FAA Regulatory Consistency Communication Board (RCCB)
Will the 7,000 who apply the FARs follow its directives?
Do the math—there are about 3,500 pages in 14 CFR devoted to FAA regulations; there are thousands more documents which help interpret those rules (Orders, Handbooks, ACs, FSIMS, etc.); then recognize that there are about 7,000 people who are regularly called on to apply those safety rules to specific certificate holders.
The FARs govern the compliance of:
- Large Part 121 carriers that fly between a fairly fixed set of cities in a range of weather (Artic cold, tropical moisture, mountainous terrain, etc.) with Boeing’s/Airbus’ most technically advanced aircraft as well as far less sophisticated airplanes).
- Smaller Part 125 airlines which rarely operate at the same airports.
- Part 135 charter aircraft that launch on demand with a fleet subject to change.
- Commuter air carriers which typically land/take off more on a daily basis than others.
- Manufacturers for airframes (commercial & GA), powerplants, avionics, etc.
- Repair stations.
- Cockpit and Cabin professionals.
The potential array of interpretations is by definition a massive scatter diagram. Some of the variation is attributed to statistical probabilities, but some differences derive from local practices, individual perspectives or a host of other external factors.
After years of complaints from every segment of aviation, GAO studies and other critiques, Congress enacted the FAA Modernization and Reform Act of 2012, in which the FAA was directed to study the problem and it created Consistency of Regulatory Interpretation Aviation Rulemaking Committee (ARC). That group recommended that a Regulatory Consistency Communication Board should be established.
This Board is populated by representatives from Flight Standards, Aircraft Certification, and the Office of the Chief Counsel. Its mission is “to provide clarification to internal and external stakeholders on questions related to the application of regulations.” The RCCB is expected to assess, determine the root causes of, and provide recommendations to reduce inconsistent interpretation and application of regulations.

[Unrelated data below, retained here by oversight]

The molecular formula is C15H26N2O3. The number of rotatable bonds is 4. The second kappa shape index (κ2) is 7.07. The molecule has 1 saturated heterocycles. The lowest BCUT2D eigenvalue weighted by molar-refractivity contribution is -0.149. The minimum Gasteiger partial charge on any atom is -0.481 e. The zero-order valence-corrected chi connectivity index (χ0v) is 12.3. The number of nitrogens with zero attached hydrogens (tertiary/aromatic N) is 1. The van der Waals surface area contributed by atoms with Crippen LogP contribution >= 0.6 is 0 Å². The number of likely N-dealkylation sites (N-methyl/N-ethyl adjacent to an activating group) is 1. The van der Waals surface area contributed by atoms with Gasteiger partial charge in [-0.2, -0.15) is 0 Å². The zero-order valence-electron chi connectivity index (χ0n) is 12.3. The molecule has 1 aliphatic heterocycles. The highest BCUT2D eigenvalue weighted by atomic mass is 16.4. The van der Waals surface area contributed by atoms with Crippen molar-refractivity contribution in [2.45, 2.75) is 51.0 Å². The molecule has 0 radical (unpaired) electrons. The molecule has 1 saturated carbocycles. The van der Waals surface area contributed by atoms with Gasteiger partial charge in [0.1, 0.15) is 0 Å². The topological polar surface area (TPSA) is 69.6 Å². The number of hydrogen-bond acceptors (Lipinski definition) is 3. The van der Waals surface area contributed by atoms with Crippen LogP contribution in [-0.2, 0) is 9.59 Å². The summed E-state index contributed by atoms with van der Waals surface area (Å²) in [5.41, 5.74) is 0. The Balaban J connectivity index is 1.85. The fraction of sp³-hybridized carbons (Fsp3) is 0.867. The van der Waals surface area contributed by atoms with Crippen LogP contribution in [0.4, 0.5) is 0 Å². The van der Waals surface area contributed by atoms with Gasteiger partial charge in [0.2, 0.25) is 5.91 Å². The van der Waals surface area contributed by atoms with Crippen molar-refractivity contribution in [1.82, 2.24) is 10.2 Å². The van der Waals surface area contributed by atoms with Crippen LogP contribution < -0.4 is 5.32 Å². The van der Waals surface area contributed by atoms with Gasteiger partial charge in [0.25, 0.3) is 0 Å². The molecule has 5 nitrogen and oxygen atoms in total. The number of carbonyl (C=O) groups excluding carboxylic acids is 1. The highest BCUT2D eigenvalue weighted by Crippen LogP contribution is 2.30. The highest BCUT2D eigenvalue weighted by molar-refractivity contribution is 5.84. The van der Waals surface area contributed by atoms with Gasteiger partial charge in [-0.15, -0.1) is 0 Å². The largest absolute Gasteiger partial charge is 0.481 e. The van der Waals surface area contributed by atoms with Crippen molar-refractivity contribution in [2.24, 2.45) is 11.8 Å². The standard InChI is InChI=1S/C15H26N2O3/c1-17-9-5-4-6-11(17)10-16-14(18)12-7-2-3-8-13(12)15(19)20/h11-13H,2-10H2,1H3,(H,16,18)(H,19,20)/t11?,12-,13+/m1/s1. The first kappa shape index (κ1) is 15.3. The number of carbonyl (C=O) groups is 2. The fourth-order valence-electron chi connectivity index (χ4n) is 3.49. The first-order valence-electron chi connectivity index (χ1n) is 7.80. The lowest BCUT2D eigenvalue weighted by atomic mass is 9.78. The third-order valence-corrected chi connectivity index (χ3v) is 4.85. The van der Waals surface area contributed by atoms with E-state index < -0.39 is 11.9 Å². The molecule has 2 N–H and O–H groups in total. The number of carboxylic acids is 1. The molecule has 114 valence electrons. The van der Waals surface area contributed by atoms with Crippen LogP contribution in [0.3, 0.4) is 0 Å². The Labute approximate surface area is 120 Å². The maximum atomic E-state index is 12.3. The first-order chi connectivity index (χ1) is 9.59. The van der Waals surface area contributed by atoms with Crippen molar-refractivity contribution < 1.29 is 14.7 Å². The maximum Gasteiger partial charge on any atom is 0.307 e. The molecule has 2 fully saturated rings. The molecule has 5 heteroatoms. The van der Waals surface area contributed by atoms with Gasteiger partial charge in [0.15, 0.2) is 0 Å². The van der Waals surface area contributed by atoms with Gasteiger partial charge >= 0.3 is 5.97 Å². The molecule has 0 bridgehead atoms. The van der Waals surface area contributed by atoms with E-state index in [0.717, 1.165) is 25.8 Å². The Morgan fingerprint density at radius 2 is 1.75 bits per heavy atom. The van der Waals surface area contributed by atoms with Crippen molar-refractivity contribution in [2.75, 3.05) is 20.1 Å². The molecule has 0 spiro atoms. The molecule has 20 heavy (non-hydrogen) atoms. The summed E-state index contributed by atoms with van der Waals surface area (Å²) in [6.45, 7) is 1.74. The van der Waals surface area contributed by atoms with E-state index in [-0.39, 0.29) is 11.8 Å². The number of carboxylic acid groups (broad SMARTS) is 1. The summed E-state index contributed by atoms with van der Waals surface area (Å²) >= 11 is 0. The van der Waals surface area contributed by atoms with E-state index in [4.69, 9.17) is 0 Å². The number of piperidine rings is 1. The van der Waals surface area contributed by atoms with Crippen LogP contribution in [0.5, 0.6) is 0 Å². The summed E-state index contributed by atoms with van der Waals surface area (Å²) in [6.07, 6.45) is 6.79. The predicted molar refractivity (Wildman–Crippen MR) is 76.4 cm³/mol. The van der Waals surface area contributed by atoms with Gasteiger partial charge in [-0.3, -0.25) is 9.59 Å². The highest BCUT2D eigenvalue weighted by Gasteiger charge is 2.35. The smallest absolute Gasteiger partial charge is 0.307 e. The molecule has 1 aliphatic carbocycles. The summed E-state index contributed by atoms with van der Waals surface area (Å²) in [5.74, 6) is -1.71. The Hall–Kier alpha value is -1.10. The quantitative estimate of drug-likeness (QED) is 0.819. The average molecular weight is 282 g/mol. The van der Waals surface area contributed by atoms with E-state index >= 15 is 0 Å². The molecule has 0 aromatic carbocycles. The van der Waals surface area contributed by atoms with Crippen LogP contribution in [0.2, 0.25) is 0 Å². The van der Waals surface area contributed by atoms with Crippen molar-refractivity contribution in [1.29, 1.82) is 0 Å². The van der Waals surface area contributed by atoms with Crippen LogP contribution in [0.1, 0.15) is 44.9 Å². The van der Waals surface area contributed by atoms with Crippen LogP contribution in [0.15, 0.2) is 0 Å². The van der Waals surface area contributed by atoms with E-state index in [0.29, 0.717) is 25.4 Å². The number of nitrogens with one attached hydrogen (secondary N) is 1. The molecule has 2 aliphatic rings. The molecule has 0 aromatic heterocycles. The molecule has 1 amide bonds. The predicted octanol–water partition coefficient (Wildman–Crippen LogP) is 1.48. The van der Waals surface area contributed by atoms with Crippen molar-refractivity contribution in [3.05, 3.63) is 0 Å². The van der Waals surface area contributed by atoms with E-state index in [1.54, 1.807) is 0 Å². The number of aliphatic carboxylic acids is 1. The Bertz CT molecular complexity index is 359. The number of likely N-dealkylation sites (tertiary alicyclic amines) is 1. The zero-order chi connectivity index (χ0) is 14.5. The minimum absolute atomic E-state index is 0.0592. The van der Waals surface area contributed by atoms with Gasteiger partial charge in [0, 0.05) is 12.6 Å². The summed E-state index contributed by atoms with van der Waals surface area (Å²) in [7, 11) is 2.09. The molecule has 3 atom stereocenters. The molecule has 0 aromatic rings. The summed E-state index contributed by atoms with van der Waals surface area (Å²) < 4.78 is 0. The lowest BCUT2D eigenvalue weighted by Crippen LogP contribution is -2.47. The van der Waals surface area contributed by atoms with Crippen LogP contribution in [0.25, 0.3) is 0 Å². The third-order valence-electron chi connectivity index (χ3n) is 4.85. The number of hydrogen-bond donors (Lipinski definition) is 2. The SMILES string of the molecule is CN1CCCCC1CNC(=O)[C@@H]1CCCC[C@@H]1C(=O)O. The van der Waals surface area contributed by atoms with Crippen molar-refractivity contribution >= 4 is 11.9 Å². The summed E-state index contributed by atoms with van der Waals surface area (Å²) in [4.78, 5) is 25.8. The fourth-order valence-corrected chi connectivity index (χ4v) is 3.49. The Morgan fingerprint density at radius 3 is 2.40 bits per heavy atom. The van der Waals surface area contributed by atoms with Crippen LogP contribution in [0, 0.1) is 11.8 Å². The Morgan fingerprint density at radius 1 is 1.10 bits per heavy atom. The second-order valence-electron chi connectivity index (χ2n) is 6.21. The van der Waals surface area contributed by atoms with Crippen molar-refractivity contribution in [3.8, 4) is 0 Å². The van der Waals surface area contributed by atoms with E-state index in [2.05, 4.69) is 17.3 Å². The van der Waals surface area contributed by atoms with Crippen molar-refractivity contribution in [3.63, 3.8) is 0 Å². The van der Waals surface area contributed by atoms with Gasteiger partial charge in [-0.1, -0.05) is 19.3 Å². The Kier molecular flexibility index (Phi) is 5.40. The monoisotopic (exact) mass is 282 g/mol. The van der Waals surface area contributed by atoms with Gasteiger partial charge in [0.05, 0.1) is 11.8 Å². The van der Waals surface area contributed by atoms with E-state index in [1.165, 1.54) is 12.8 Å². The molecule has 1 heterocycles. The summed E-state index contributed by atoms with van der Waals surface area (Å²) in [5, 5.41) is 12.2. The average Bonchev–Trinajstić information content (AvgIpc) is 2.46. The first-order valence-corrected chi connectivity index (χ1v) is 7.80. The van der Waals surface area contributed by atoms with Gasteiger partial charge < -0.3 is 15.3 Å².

Peggy Gilligan, as one of her last acts and part of her legacy, signed Order 8000.70. To define the RCCB’s purpose, appropriate issues, participants, “working collaboratively,” issue submission, process timeframes, distribution of the RCCB determination and performance monitoring consumed 13 pages of single-spaced verbiage.
This is a diagram which defines how the RCCB will track the degree to which their guidance is followed in the field:
Industry responses included:
“NATAapplauds the FAA’s release of the order putting forward the board’s purpose, responsibilities, and how stakeholders are to utilize it,” said John McGraw, director of regulatory affairs for NATA, which was a co-chair of the CRI-ARC. “[Lack of] consistent application of regulations and policy is something that has plagued the industry for a long time. We appreciate the agency’s work with stakeholders to operationalize the RCCB that will provide high level guidance to inspectors and industry on issues where there is difference of opinion in interpretation.”
“We commend the FAA on the formation of the RCCB, which will be a welcome mechanism to help standardize agency responses and interpretations to regulations, particularly those coming from Flight Standards District Offices,” said David Norton, an aviation attorney and member of NBAA’s Domestic Operations Committee. Norton, who also served as the industry co-chair of the RVSM Process Enhancement Team, said that NBAA members will benefit from the RCCB, which operates under clear and comprehensive guidelines and under specific timelines.
Dr. Gerald Dillingham, GAO
At a March 23 hearing of the Senate Commerce, Science and Transportation Committee, Dr. Gerald Dillingham, director of physical infrastructure issues for the Government Accountability Office (GAO), reported on the FAA’s progress towards certification process reform and improvements to consistency in rulemaking interpretation…
While he was generally positive about the agency’s performance, Dillingham did note – based on industry feedback gathered by GAO – that he was reporting the completion of tasks and recommendations. It remains to be seen how those headquarters-level actions will translate into continuing improvement for certificate holders.
“ARSA has played a key role in the FAA’s certification and consistency improvement efforts, including participation on the Consistency in Rulemaking Interpretation Aviation Rulemaking Committee (CRI ARC). The association will continue to work with the agency, and press it when necessary, to improve its mechanisms for overseeing the maintenance and manufacturing communities.”
WILL THE FIELD FOLLOW THE DIRECTIVE?
The process is well designed and the theory should stop the variability, but will the 7,000 who actually apply the FARs follow?
That’s a major challenge for the New Associate Administrator for Aviation Safety. If the RCCB works, then the FARs will become standard.
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